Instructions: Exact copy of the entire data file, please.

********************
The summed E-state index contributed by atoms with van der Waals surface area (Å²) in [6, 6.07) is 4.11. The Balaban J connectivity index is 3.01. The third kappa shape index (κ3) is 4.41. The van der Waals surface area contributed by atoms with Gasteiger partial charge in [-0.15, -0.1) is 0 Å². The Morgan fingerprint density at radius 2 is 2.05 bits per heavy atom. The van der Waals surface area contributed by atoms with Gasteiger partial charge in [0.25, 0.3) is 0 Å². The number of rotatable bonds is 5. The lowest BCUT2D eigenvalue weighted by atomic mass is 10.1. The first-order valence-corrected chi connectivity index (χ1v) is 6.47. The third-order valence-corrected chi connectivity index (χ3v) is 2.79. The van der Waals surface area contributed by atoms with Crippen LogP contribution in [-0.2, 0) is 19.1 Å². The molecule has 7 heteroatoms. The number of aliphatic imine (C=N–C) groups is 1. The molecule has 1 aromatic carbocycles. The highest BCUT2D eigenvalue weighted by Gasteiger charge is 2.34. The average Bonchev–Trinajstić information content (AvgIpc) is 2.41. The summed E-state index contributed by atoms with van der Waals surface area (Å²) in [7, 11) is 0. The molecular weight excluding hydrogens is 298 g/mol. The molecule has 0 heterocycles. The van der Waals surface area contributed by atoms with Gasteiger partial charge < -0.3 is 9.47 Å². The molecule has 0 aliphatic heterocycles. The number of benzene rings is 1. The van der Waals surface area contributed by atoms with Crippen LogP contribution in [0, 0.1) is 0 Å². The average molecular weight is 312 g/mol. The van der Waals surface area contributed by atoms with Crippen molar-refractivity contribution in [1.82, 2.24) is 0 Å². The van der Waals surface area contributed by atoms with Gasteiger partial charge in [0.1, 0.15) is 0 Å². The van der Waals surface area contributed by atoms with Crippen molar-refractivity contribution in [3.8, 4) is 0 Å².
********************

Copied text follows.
The summed E-state index contributed by atoms with van der Waals surface area (Å²) in [6, 6.07) is 4.11. The Balaban J connectivity index is 3.01. The third kappa shape index (κ3) is 4.41. The van der Waals surface area contributed by atoms with Gasteiger partial charge in [-0.15, -0.1) is 0 Å². The Morgan fingerprint density at radius 2 is 2.05 bits per heavy atom. The van der Waals surface area contributed by atoms with Gasteiger partial charge in [0.25, 0.3) is 0 Å². The number of rotatable bonds is 5. The lowest BCUT2D eigenvalue weighted by atomic mass is 10.1. The first-order valence-corrected chi connectivity index (χ1v) is 6.47. The third-order valence-corrected chi connectivity index (χ3v) is 2.79. The van der Waals surface area contributed by atoms with Crippen LogP contribution in [-0.2, 0) is 19.1 Å². The molecule has 7 heteroatoms. The number of aliphatic imine (C=N–C) groups is 1. The molecule has 1 aromatic carbocycles. The highest BCUT2D eigenvalue weighted by Gasteiger charge is 2.34. The average Bonchev–Trinajstić information content (AvgIpc) is 2.41. The summed E-state index contributed by atoms with van der Waals surface area (Å²) in [7, 11) is 0. The molecular weight excluding hydrogens is 298 g/mol. The molecule has 0 heterocycles. The van der Waals surface area contributed by atoms with Gasteiger partial charge < -0.3 is 9.47 Å². The molecule has 0 aliphatic heterocycles. The number of benzene rings is 1. The van der Waals surface area contributed by atoms with Crippen LogP contribution in [0, 0.1) is 0 Å². The average molecular weight is 312 g/mol. The van der Waals surface area contributed by atoms with Crippen molar-refractivity contribution in [1.82, 2.24) is 0 Å². The van der Waals surface area contributed by atoms with Gasteiger partial charge in [0.1, 0.15) is 0 Å². The van der Waals surface area contributed by atoms with Crippen molar-refractivity contribution in [3.8, 4) is 0 Å².